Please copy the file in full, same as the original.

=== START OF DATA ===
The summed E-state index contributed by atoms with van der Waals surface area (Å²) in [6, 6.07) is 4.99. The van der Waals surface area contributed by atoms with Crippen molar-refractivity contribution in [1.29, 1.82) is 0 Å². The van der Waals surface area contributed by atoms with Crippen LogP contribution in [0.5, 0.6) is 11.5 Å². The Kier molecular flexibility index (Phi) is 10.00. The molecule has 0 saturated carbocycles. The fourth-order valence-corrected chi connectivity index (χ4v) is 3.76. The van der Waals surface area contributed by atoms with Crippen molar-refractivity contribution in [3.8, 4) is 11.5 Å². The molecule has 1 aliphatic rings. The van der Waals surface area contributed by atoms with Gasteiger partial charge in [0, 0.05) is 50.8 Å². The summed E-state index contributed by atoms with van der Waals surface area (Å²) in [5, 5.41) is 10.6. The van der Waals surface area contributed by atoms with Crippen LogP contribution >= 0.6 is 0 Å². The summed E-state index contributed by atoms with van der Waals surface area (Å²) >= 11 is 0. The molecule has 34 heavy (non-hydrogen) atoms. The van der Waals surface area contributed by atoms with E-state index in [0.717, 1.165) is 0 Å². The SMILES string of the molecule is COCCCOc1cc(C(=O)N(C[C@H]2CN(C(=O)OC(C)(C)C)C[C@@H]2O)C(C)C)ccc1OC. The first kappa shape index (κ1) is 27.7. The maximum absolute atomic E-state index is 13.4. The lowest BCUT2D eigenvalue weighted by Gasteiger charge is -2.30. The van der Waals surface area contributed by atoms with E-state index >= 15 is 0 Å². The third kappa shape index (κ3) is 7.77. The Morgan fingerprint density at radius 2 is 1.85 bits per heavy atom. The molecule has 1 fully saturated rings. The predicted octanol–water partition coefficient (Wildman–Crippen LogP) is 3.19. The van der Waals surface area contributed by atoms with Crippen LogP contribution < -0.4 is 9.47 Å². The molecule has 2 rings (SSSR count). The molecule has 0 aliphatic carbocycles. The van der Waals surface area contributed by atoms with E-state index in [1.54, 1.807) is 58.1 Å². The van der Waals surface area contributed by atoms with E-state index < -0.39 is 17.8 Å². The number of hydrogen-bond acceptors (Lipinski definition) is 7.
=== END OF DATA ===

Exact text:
The summed E-state index contributed by atoms with van der Waals surface area (Å²) in [6, 6.07) is 4.99. The van der Waals surface area contributed by atoms with Crippen molar-refractivity contribution in [1.29, 1.82) is 0 Å². The van der Waals surface area contributed by atoms with Crippen LogP contribution in [0.5, 0.6) is 11.5 Å². The Kier molecular flexibility index (Phi) is 10.00. The molecule has 0 saturated carbocycles. The fourth-order valence-corrected chi connectivity index (χ4v) is 3.76. The van der Waals surface area contributed by atoms with Crippen molar-refractivity contribution in [3.8, 4) is 11.5 Å². The molecule has 1 aliphatic rings. The van der Waals surface area contributed by atoms with Gasteiger partial charge in [0, 0.05) is 50.8 Å². The summed E-state index contributed by atoms with van der Waals surface area (Å²) in [5, 5.41) is 10.6. The van der Waals surface area contributed by atoms with Crippen LogP contribution >= 0.6 is 0 Å². The summed E-state index contributed by atoms with van der Waals surface area (Å²) >= 11 is 0. The molecule has 34 heavy (non-hydrogen) atoms. The van der Waals surface area contributed by atoms with E-state index in [0.717, 1.165) is 0 Å². The SMILES string of the molecule is COCCCOc1cc(C(=O)N(C[C@H]2CN(C(=O)OC(C)(C)C)C[C@@H]2O)C(C)C)ccc1OC. The first kappa shape index (κ1) is 27.7. The maximum absolute atomic E-state index is 13.4. The lowest BCUT2D eigenvalue weighted by Gasteiger charge is -2.30. The van der Waals surface area contributed by atoms with E-state index >= 15 is 0 Å². The third kappa shape index (κ3) is 7.77. The Morgan fingerprint density at radius 2 is 1.85 bits per heavy atom. The molecule has 1 fully saturated rings. The predicted octanol–water partition coefficient (Wildman–Crippen LogP) is 3.19. The van der Waals surface area contributed by atoms with Crippen LogP contribution < -0.4 is 9.47 Å². The molecule has 2 rings (SSSR count). The molecule has 0 aliphatic carbocycles. The van der Waals surface area contributed by atoms with E-state index in [1.54, 1.807) is 58.1 Å². The van der Waals surface area contributed by atoms with E-state index < -0.39 is 17.8 Å². The number of hydrogen-bond acceptors (Lipinski definition) is 7.